While I find some of the facts interesting and definitely like making some money on the side, the site does have an emphasis on humour in its articles, which is not my strong suit. I’ll be back to editing Alive: Part II soon, but I will likely start writing Hazard before then.

Factinate articles before (will add more in as they are published):

24 Precious Facts About Gollum

25 Sarcastic Facts About Ryan Reynolds

 

Debate Me

I was scrolling through Twitter the other day and decided to check in on Talib Kweli’s feed. I have previously discussed the racists who continuously flock to his feed to accuse him of “race-baiting”. Although Kweli has a busy touring schedule he engages racists in debate, shutting down the incorrect assumptions, or straight out incorrect data that they use to justify their views. Seeing all of the foolish things they say, such as “racism isn’t racist” can be infuriating, but I believe it is also a window into the souls of the new breed of racists. People always love to call these people “trolls”, which implies they aren’t actually racist and are just saying racist things for attention. However, this mindset is downright dangerous in this day and age. Steve Bannon, former chairman of far-right site, Breitbart, has even said that online hate “is an army” that politicians can mobilize.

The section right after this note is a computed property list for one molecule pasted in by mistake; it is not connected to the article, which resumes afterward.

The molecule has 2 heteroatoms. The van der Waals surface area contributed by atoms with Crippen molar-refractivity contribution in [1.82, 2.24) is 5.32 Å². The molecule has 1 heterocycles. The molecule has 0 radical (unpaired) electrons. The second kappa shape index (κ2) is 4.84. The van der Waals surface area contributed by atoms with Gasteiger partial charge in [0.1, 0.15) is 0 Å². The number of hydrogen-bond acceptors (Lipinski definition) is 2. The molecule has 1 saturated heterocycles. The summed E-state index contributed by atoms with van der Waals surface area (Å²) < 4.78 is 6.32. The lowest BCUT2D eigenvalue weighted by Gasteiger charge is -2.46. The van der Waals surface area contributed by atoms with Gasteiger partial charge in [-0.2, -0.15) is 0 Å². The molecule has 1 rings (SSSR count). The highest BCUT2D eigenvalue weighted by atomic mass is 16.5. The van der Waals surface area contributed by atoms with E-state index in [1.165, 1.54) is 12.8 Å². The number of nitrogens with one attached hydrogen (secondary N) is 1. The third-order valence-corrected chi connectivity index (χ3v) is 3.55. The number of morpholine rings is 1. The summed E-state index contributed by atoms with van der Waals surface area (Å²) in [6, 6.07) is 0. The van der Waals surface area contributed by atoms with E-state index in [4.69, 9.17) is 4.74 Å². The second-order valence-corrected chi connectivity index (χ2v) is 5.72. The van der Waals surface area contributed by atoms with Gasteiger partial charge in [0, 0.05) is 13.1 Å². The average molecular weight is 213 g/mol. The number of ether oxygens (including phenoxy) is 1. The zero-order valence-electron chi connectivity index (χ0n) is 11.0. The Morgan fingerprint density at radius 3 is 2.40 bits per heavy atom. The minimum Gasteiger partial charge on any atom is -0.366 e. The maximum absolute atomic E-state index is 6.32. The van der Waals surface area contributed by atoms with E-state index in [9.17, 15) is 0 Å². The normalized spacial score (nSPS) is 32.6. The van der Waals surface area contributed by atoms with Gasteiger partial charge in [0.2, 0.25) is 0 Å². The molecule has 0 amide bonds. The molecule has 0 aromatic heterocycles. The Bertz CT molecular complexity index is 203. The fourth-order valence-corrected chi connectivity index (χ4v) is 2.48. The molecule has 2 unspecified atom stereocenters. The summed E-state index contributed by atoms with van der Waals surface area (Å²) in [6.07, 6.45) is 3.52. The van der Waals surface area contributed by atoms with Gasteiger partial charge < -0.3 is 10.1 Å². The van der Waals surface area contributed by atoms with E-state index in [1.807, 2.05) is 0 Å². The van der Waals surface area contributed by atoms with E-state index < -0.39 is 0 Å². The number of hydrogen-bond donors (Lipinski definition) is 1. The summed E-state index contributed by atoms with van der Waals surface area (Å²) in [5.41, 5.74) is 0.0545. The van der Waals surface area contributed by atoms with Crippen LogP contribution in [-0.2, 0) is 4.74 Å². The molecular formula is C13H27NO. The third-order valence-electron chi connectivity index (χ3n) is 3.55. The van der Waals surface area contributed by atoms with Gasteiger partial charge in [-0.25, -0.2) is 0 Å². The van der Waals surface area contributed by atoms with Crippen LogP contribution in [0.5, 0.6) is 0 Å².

So, when I look at all the hate directed to Kweli’s profile, I don’t disregard it all as unimportant trolling. I can see the thought process of the people who cling to the idea that the straight, Christian, white man is now the real persecuted minority. One thing that pops up time after time, is the “debate me” gimmick. Racists flock to Kweli’s profile, asking him to debate them on their world view. He cuts their arguments apart, and when he shows them statistics or arguments that they disagree with, they focus on more trivial things to avoid admitting they were wrong e.g. “You called me racist, you’re just a name caller…freedom of speech.”

Kweli has said it better than me, but there seems to be a collective misunderstanding of what freedom of speech means. Freedom of speech does not mean everything you say is right, or that everyone myst agree with what you say. In the simplest terms, it means you can’t get arrested for speaking out. If you say something racist, it is legal to do so in America. If someone decides to ridicule you for what you said, that is their freedom of speech, and it is not violating yours. Freedom of speech does not only apply to what you want to say or hear, so don’t use it as a crutch when people disagree with what you say.